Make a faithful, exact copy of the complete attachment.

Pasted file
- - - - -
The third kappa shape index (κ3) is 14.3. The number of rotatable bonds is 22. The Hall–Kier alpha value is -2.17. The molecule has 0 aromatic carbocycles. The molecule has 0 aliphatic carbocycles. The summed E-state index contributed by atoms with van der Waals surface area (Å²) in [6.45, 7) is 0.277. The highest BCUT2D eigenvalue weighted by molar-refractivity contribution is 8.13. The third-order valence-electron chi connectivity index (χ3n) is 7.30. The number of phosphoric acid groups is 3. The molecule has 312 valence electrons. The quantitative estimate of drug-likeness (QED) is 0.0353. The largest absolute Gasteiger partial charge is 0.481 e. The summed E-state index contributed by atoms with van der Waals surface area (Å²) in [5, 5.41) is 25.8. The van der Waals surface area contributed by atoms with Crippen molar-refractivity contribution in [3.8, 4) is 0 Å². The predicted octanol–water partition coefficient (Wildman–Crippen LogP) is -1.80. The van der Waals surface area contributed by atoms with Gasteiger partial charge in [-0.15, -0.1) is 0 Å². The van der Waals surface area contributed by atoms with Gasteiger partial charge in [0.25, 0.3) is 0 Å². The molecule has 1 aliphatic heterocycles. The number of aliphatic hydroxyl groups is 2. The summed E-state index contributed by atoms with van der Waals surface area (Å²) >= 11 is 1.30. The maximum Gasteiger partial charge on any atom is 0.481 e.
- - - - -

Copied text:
The third kappa shape index (κ3) is 14.3. The number of rotatable bonds is 22. The Hall–Kier alpha value is -2.17. The molecule has 0 aromatic carbocycles. The molecule has 0 aliphatic carbocycles. The summed E-state index contributed by atoms with van der Waals surface area (Å²) in [6.45, 7) is 0.277. The highest BCUT2D eigenvalue weighted by molar-refractivity contribution is 8.13. The third-order valence-electron chi connectivity index (χ3n) is 7.30. The number of phosphoric acid groups is 3. The molecule has 312 valence electrons. The quantitative estimate of drug-likeness (QED) is 0.0353. The largest absolute Gasteiger partial charge is 0.481 e. The summed E-state index contributed by atoms with van der Waals surface area (Å²) in [5, 5.41) is 25.8. The van der Waals surface area contributed by atoms with Crippen molar-refractivity contribution in [3.8, 4) is 0 Å². The predicted octanol–water partition coefficient (Wildman–Crippen LogP) is -1.80. The van der Waals surface area contributed by atoms with Gasteiger partial charge in [-0.15, -0.1) is 0 Å². The van der Waals surface area contributed by atoms with Gasteiger partial charge in [0.25, 0.3) is 0 Å². The molecule has 1 aliphatic heterocycles. The number of aliphatic hydroxyl groups is 2. The summed E-state index contributed by atoms with van der Waals surface area (Å²) >= 11 is 1.30. The maximum Gasteiger partial charge on any atom is 0.481 e.